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House panel clears its measure in party-line vote; Senate to take up its approach next week.
Major funding and policy differences are evident among the Fiscal Year 2014 budget resolutions of the House and Senate.
The House Budget Committee late Wednesday backed a $4.6 trillion, 10-year plan from Chairman Paul Ryan (R-Wis.) via a party-line vote. The plan would balance the budget, cut domestic programs, repeal the 2010 health care law, replacing it with a voucher-like model beginning in 2024, and overhaul the tax code. Ryan's plan recommends more than $4 trillion in spending cuts on top of the deficit reduction achieved by keeping the sequester in place. All Democratic proposed amendments were defeated, including one from ranking Democrat Chris Van Hollen of Maryland that would have replaced one year of the sequester with a mix of spending reductions and revenue increases.
The Senate Democrats' plan, introduced Wednesday by Budget Chairwoman Patty Murray (D-Wash.), appears to cut the deficit by between $600 billion and $700 billion from 2014 to 2023 - the budget has not been officially scored. Murray said her plan would reduce the deficit by $1.85 trillion over a decade, but her calculation includes a combination of spending cuts and revenue increases that she also proposes as a replacement for the $1.2 trillion, nine-year sequester. Murray does not specify which tax breaks would be cut to supply $975 billion in new revenues from eliminating deductions, exclusions or credits. The budget calls for $265 billion in cuts to Medicare, but does not specify the cuts other than to say they cannot hurt beneficiaries. The plan proposes to cut $10 billion from Medicaid without hurting beneficiaries, it recommends selling off 14,000 excess properties, reducing improper payments and consulting Government Accountability Office studies to find more cuts. The Senate Budget panel began a markup Wednesday that is expected to conclude today, setting up a floor vote next week. Overall, the budget has only 11 pages focused on spending cuts, compared to 39 pages focused on detailing $100 billion in new economic stimulus spending. That spending includes $50 billion in high-priority infrastructure repairs, $10 billion for ports, $10 billion for an infrastructure bank, $20 billion for technology infrastructure and $10 billion for worker training.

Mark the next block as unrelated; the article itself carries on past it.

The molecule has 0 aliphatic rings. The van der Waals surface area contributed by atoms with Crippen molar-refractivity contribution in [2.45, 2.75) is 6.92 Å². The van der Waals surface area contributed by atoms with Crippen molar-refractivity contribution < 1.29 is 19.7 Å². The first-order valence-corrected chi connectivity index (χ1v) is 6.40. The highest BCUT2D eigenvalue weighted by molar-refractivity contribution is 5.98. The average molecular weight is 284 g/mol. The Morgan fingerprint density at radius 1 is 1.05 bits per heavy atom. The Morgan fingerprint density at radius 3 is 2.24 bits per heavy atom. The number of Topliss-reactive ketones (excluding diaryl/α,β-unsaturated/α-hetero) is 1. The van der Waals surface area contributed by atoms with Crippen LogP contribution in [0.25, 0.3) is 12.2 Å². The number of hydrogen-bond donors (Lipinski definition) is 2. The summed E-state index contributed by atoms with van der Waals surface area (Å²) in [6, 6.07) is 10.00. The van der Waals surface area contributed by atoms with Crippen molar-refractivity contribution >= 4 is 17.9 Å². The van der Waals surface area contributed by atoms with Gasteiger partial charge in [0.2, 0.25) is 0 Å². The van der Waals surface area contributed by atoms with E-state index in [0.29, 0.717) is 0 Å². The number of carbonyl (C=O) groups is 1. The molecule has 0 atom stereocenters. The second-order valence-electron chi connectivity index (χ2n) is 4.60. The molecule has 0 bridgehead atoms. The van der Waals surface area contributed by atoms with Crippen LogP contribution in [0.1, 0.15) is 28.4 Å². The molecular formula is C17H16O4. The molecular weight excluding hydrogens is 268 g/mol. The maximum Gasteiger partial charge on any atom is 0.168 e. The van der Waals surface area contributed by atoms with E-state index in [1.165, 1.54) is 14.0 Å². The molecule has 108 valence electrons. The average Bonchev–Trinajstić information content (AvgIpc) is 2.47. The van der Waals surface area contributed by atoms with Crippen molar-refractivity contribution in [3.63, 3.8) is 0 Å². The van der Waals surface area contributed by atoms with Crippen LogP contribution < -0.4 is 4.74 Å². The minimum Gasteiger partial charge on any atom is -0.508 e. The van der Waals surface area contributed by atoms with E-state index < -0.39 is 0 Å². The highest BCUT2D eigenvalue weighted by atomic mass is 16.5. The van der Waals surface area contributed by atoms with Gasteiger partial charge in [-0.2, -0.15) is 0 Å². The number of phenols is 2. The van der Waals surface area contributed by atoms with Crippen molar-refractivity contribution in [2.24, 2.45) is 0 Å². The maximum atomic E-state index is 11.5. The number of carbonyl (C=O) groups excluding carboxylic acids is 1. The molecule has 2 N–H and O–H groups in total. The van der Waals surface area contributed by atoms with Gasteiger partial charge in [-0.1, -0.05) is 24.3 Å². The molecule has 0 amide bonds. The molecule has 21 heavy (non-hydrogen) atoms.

While the GOP House plan would get all of its deficit reduction from spending cuts, the Senate plan adopts what Democrats call a balanced approach, with $975 billion of the deficit reduction coming from revenue increases and $975 billion from spending cuts. Murray aims to mark up the measure today and move it to the floor next week.
For agriculture, the House budget plan directs $31 billion in savings from farm programs over ten years, but leaves it to the Ag Committee to determine the detailed cuts. The Senate budget measure would save $23 billion over ten years, but none from the Supplemental Nutrition Assistance Program (SNAP) or food stamps.